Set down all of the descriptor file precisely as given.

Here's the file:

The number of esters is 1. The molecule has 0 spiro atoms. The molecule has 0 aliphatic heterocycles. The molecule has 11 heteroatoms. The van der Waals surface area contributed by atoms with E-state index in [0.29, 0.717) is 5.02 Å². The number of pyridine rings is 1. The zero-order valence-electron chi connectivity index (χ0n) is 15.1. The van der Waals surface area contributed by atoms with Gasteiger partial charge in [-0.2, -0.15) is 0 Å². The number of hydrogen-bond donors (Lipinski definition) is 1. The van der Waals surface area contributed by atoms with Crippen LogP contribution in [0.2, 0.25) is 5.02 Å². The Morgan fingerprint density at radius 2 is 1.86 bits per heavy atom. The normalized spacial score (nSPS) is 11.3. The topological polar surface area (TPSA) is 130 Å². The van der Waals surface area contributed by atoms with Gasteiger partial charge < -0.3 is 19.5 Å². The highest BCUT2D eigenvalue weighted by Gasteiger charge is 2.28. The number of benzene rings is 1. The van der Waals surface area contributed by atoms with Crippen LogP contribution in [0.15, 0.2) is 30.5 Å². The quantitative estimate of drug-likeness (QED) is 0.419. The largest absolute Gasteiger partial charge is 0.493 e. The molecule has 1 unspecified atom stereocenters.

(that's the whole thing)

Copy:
The number of esters is 1. The molecule has 0 spiro atoms. The molecule has 0 aliphatic heterocycles. The molecule has 11 heteroatoms. The van der Waals surface area contributed by atoms with E-state index in [0.29, 0.717) is 5.02 Å². The number of pyridine rings is 1. The zero-order valence-electron chi connectivity index (χ0n) is 15.1. The van der Waals surface area contributed by atoms with Gasteiger partial charge in [-0.2, -0.15) is 0 Å². The number of hydrogen-bond donors (Lipinski definition) is 1. The van der Waals surface area contributed by atoms with Crippen LogP contribution in [0.2, 0.25) is 5.02 Å². The Morgan fingerprint density at radius 2 is 1.86 bits per heavy atom. The normalized spacial score (nSPS) is 11.3. The topological polar surface area (TPSA) is 130 Å². The van der Waals surface area contributed by atoms with Gasteiger partial charge < -0.3 is 19.5 Å². The highest BCUT2D eigenvalue weighted by Gasteiger charge is 2.28. The number of benzene rings is 1. The van der Waals surface area contributed by atoms with Crippen LogP contribution in [0.15, 0.2) is 30.5 Å². The quantitative estimate of drug-likeness (QED) is 0.419. The largest absolute Gasteiger partial charge is 0.493 e. The molecule has 1 unspecified atom stereocenters.